"Know, then, this veil is a type and a symbol, and I am bound to wear it ever, both in light and darkness, in solitude and before the gaze of multitudes, and as with strangers, so with my familiar friends. No mortal eye will see it withdrawn. This dismal shade must separate me from the world." (Hawthorne 323). Reverend Hooper has a secret; one that he's vowed to never reveal. The only accompanying evidence of his dark sin is the black veil that hides his face. Through the characters in "The Minister's Black Veil," Nathaniel Hawthorne portrays the effects of moral uncertainty and mystery within a Puritan community.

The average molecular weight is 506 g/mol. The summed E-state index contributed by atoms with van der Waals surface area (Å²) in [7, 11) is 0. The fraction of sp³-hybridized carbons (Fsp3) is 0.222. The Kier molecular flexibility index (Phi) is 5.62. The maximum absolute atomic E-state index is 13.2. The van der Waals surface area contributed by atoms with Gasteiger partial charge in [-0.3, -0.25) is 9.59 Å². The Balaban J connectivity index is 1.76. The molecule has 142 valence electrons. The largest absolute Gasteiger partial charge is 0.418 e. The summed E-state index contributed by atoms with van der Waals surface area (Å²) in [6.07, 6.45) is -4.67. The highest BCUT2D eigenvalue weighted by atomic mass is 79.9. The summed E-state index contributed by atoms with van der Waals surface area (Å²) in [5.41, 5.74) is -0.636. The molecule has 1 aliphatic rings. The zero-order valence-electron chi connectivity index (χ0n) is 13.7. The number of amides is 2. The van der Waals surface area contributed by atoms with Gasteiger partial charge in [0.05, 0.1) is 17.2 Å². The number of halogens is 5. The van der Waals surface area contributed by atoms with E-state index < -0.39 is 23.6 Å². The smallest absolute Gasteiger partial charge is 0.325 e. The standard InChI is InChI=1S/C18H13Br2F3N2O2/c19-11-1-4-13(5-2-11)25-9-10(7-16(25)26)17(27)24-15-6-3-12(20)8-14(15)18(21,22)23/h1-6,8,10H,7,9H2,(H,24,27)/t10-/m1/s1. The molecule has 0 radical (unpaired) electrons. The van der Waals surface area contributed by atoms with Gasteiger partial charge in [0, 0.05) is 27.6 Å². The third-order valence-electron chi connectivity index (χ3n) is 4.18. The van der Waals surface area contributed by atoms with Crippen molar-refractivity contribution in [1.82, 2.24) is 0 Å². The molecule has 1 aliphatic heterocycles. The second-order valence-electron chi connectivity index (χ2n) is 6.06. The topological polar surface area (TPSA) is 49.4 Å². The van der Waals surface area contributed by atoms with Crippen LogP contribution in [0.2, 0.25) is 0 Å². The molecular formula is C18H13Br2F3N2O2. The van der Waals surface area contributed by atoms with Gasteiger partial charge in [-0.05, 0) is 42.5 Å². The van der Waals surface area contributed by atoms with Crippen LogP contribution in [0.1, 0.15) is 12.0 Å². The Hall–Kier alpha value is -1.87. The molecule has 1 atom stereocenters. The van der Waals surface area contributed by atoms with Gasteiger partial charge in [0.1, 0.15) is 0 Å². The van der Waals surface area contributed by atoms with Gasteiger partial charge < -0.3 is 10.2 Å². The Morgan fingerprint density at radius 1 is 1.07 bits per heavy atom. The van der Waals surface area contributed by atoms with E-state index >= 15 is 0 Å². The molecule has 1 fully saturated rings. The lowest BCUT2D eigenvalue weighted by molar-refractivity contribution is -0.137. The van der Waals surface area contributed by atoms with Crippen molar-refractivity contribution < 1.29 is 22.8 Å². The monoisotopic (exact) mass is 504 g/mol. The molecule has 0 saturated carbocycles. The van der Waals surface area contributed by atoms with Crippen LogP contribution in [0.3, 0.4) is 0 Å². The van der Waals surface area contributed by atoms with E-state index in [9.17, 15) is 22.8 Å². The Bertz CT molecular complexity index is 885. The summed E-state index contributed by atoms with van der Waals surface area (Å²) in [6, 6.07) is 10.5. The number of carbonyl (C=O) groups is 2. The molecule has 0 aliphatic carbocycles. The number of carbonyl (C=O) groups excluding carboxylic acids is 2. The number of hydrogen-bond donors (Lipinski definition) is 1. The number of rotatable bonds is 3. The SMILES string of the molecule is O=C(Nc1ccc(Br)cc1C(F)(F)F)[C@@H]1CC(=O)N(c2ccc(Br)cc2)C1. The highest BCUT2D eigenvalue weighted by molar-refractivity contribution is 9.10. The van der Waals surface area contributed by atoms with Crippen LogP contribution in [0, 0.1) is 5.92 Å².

"The Minister's Black Veil" takes place in Milford village, a small Puritan community. Paris Hooper, a minister, enters into his congregation one day wearing a black veil. This is a significant event because the clergyman was expected to always represent goodness and purity in the community. Ironically, the day of the minister's sudden change in appearance was also the day of the funeral of a young woman. The veil immediately frightens the people around him and starts up a stream of gossip. Hooper states that he wears the veil as an outward symbol of his mournful spirit, but later reveals that it represents sin as well. Though many try to make him confess, he refuses. As a result, the true cause of his change remains a mystery to all. On his deathbed, he reflects on the entire situation; the community members" feelings towards him, the actions of men, and himself. He passes with a smile on his face-still wearing his black veil- , knowing that he is not the only one that has sinned so deeply, and that everyone makes mistakes.